Now, I think that assertion is not based in any reality I know, but I don’t profess to know what the true rate is, and it probably varies a bit depending on the cohort examined.
    It certainly is fair to ask, what is the civilian rate, because my understanding is that it is sub 50 percent by quite a bit.

  9. Babu says:

    JAE, I have yet to see any judge advocate with recent experience (last 15 years) concur that there is an institutional problem with not taking these cases “seriously.”  Doesn’t mean there aren’t any though.  So for an unscientific sampling, I would ask that any experienced JA who reads this blog and agrees with SWAN to throw down and post their agreement here.  I would like to hear from just one.  And by “experienced,” let’s say you have been a party to at least 100 courts-martial, as a TC, DC, MJ or SJA drafting the SJAR.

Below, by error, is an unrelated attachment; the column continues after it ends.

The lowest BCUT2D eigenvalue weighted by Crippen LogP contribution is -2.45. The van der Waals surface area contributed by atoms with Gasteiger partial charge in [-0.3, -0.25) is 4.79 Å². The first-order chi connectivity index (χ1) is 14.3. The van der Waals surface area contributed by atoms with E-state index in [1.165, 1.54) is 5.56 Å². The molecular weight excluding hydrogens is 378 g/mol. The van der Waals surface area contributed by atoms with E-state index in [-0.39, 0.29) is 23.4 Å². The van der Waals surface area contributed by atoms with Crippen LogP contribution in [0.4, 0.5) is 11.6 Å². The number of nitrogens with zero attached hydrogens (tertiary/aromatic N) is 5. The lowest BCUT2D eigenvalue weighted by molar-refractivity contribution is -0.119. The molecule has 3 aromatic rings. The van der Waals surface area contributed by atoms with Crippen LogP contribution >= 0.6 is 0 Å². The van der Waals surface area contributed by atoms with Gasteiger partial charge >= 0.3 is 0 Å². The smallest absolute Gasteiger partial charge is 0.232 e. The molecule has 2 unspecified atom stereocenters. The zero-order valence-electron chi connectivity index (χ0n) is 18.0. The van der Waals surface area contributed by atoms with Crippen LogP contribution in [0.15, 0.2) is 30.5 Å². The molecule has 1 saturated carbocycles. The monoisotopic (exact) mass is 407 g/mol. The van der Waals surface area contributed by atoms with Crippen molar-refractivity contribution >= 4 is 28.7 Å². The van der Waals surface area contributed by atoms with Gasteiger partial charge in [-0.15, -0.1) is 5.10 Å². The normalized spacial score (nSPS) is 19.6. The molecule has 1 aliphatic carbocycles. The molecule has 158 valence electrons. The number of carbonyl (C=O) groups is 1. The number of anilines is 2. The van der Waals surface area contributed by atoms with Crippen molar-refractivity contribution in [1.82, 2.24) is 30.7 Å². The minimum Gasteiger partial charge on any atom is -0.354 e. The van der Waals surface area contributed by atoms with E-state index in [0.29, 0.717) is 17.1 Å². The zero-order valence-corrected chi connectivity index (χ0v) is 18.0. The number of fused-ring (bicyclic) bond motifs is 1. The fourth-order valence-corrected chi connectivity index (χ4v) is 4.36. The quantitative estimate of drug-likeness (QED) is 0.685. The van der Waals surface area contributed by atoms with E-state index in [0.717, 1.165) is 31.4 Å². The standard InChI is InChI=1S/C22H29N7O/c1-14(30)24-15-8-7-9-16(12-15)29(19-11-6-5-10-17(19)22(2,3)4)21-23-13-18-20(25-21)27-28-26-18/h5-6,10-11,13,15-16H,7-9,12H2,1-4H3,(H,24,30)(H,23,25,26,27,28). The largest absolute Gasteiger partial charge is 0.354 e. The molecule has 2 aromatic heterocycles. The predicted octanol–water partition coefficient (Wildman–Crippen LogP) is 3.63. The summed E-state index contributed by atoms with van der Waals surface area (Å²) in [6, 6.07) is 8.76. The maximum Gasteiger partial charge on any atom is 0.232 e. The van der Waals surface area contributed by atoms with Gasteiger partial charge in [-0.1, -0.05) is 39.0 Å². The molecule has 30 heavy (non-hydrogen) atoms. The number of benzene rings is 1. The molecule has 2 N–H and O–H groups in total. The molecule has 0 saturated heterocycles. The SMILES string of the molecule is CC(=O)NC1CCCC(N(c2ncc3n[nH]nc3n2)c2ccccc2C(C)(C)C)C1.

10. k fischer says:

    I can’t believe that I would actually agree with Ms. Baghwati, but to a certain extent she is correct that there is virtually no civil remedy for those who are sexually assaulted.  For instance, if Carla Butcher’s attacker had been a OBGYN at a hospital who was accused previously of sexual assault be two women, then she might be able to sue the hospital for negligently keeping him on staff and collect from the deep pockets of the Hospital.  Suing the individual for sexual assault probably wouldn’t net her much because he doesn’t have deep pockets, nor would an attorney take the case on a contingency basis unless there was some means to collect.  Suing the military, on the other hand, would be quite profitable if wasn’t Feres barred.